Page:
Louis Proyect: The Unrepentant Marxist

September 16, 2020

For They Know Not What They Do

Filed under: Film,Gay,religion,transgender — louisproyect @ 6:46 pm

After having reviewed well over a dozen narrative and documentary films over the years making the case for gay, lesbian and transgender rights, none has moved me as much as “For They Know Not What They Do” (Jesus’s words at his crucifixion) that opened yesterday on iTunes, Amazon and virtual cinema. The documentary tells the story of four young people growing up in strict Christian households, who face both opposition from their families and society as a whole. They say that the key to a successful documentary is choosing subjects that an audience can relate to. That being the criterion, director Daniel Karslake, a gay man, is a pure genius. We meet in turn:

  • Linda and Rob Robertson, fervent evangelicals who put their 12 year-old son Ryan into conversion therapy.
  • Life-long Presbyterians, David and Sally McBride, who were shocked when their youngest boy came out to them as a transgender female.
  • Coleen and Harold Porcher, a mixed-race couple whose child suffered endlessly until they accepted her transitioning to a male identity.
  • Victor Baez and Annette Febo, whose Catholic tradition and Puerto Rican family values put them at odds with their gay son Vico, who was one of the survivors of the homophobic mass murder of people in the Pulse nightclub in Orlando.

In “Anna Karenina”, Tolstoy wrote, “Happy families are all alike; every unhappy family is unhappy in its own way.” His classic novel created fictional characters whose pain spoke for the human condition universally. Karslake’s film speaks to the particular pain of both parents and children coping with the contradictions between the religious beliefs that sustain them and the right of their children to live as fulfilled human beings.

In 2007, Karslake directed “For the Bible Tells Me So” that covered the same territory. It featured interviews with several sets of religious parents with gay children, including former House Majority Leader Dick Gephardt and his wife, Jane, and the parents of Bishop V. Gene Robinson. Robinson is featured in “For They Know Not What They Do”, making the case for tolerance. Robinson is famous for being the first openly gay priest to be consecrated as a bishop in a major Christian denomination, in his case the Episcopal Diocese of New Hampshire. Although the film says nothing about his background, one gleans that Robinson’s class background disposed him toward a genuine Christian sensibility based on the notion that the meek shall inherit the earth. His parents were poor sharecroppers working the tobacco fields in Kentucky. Wikipedia reports that the family used an outhouse, drew water from a cistern, and did laundry in a cast-iron tub over an open flame.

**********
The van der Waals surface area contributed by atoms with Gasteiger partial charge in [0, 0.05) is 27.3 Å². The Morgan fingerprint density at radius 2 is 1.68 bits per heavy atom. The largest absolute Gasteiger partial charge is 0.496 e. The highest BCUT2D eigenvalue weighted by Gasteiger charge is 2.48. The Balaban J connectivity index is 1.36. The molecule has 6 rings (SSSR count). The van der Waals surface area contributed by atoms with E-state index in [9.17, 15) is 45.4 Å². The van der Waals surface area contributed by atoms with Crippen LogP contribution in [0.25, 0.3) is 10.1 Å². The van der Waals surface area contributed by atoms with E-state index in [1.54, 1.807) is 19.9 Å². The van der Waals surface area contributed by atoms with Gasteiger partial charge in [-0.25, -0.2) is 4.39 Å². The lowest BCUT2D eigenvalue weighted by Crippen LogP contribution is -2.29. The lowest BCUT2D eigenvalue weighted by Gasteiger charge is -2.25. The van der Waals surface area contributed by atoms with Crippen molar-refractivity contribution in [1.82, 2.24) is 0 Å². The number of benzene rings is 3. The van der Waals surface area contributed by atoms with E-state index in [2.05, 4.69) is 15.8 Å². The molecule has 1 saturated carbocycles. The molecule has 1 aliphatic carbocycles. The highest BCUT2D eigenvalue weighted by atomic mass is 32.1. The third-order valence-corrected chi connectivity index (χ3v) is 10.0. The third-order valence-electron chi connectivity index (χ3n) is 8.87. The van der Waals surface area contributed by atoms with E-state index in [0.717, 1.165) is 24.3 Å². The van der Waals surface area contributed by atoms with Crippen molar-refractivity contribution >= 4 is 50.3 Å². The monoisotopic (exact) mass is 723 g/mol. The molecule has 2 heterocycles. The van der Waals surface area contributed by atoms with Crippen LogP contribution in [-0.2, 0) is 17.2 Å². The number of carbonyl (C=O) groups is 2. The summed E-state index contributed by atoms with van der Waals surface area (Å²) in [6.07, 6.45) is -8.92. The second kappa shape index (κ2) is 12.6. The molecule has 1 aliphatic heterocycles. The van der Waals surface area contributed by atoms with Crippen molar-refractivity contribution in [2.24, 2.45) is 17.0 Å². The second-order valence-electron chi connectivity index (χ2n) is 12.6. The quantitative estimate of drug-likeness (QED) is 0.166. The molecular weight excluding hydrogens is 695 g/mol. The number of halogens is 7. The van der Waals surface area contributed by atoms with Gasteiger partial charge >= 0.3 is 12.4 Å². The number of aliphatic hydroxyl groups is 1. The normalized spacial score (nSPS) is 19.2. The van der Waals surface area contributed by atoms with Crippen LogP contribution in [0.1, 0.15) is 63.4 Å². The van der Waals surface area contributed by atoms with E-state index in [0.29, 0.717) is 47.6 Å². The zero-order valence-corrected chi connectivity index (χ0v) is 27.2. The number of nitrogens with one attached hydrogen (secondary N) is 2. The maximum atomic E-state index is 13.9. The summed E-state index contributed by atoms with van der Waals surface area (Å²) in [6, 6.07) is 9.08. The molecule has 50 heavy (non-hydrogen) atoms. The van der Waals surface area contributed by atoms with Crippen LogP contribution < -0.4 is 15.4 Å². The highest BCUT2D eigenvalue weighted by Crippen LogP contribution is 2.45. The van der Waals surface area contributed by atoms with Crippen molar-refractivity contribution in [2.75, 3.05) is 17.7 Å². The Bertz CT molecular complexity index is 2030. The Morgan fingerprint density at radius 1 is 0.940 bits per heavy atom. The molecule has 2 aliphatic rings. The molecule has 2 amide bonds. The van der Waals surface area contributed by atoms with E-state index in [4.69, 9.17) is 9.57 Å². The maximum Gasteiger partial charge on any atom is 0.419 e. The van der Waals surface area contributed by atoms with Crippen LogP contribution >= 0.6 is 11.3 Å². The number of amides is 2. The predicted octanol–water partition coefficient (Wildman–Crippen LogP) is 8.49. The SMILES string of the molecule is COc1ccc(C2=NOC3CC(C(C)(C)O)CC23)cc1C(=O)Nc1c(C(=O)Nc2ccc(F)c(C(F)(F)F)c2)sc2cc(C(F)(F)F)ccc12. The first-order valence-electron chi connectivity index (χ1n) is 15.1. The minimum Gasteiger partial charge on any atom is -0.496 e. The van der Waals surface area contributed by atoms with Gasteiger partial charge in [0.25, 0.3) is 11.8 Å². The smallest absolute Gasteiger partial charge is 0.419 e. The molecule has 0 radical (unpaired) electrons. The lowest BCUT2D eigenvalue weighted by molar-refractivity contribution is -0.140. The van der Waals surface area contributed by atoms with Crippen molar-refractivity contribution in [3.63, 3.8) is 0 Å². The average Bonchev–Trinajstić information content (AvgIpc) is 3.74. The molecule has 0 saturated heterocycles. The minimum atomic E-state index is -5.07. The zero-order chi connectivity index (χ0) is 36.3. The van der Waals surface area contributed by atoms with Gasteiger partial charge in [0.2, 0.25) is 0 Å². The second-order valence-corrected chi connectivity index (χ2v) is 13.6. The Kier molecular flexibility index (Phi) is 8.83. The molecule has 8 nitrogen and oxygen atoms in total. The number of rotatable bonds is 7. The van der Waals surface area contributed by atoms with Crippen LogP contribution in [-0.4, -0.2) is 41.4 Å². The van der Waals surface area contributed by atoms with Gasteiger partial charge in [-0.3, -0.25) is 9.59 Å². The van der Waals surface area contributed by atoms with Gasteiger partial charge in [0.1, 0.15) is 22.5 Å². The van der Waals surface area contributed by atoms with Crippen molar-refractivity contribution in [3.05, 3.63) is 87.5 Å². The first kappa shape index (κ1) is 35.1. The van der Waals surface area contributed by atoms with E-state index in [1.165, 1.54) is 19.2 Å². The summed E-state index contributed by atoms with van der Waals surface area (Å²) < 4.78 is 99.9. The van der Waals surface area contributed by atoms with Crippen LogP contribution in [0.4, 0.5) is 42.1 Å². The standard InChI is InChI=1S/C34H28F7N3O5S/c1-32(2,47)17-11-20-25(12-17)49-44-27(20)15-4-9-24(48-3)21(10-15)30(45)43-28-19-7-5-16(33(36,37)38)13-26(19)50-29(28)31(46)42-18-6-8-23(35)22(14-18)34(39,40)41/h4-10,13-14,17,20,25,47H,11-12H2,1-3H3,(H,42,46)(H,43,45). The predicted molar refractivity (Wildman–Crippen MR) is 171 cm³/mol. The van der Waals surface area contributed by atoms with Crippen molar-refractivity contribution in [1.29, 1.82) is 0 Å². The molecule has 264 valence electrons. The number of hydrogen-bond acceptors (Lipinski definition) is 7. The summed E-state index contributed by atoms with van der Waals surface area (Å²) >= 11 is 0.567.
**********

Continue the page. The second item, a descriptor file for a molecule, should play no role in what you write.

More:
Although I found the story of all four families compelling, Sarah McBride’s store brought me close to tears. Born as Tim McBride in 1990, he sat at his computer when he was 12 years old sending an email to his mother announcing that he wanted to be a girl. Despite society’s animosity toward trans people that the film rightly likens to the attitudes gay people had to put up with before Stonewall, Sarah was self-assured and willing to put up with abuse. While the abuse hurt, it even hurt more to be trapped in a body that does not feel you belong in.

McBride is currently the National Press Secretary of the Human Rights Campaign. Today the New York Times reported that she is set to be the nation’s highest-ranking transgender official, having won a primary for a safely Democratic seat in Delaware. As much as I detest the Democratic Party, I was happy to see footage in the film of her  being the first transgender person to speak at a major party’s national convention in 2016. Hint, it wasn’t the Republican convention.

The film includes a segment that would likely inspire guffaws from Tucker Carlson and Laura Ingraham. While working at the Center for American Progress, McBride met a staff lawyer named Andrew Cray who she felt attracted to and vice versa. As it happens, Cray was born a female and transitioned into a male. When you watch the two walking hand in hand, you wonder what makes people like JK Rowling tick, whose new novel makes an amalgam between crossdressing and its main character, a serial killer. Not long after the two were married, Cray developed multiple forms of cancer and died in 2014. Just before his death, the two got married with the ceremony led by Bishop Gene Robinson.

There was a time when Hollywood made movies about gay people, largely as a nod in the direction of diversity. None were any good, no doubt a function of the dominance of straight people in the driver’s seat either as director, screenwriter or lead actor. It takes a documentary like this to not only do justice to gay and transgender identity but to tell a totally involving story. Not to be missed.

2 Comments »

  1. It’s been widely reported, in the Intercept and the Orlando Sentinel, that the Pulse nightclub narrative is wrong. There is no evidence of antigay animus, he only googled club locations that evening after his original Disney target showed too much security. His real beef was American killings of Muslims in the Middle East. This came out at his wife Salman’s trial.

    Comment by Craig — September 17, 2020 @ 12:41 am

  2. Great review, Louis. It would be cool to read an essay by you about the depiction of gays and transgender people in mainstream movies.

    Comment by davidberger6799 — September 17, 2020 @ 2:56 am


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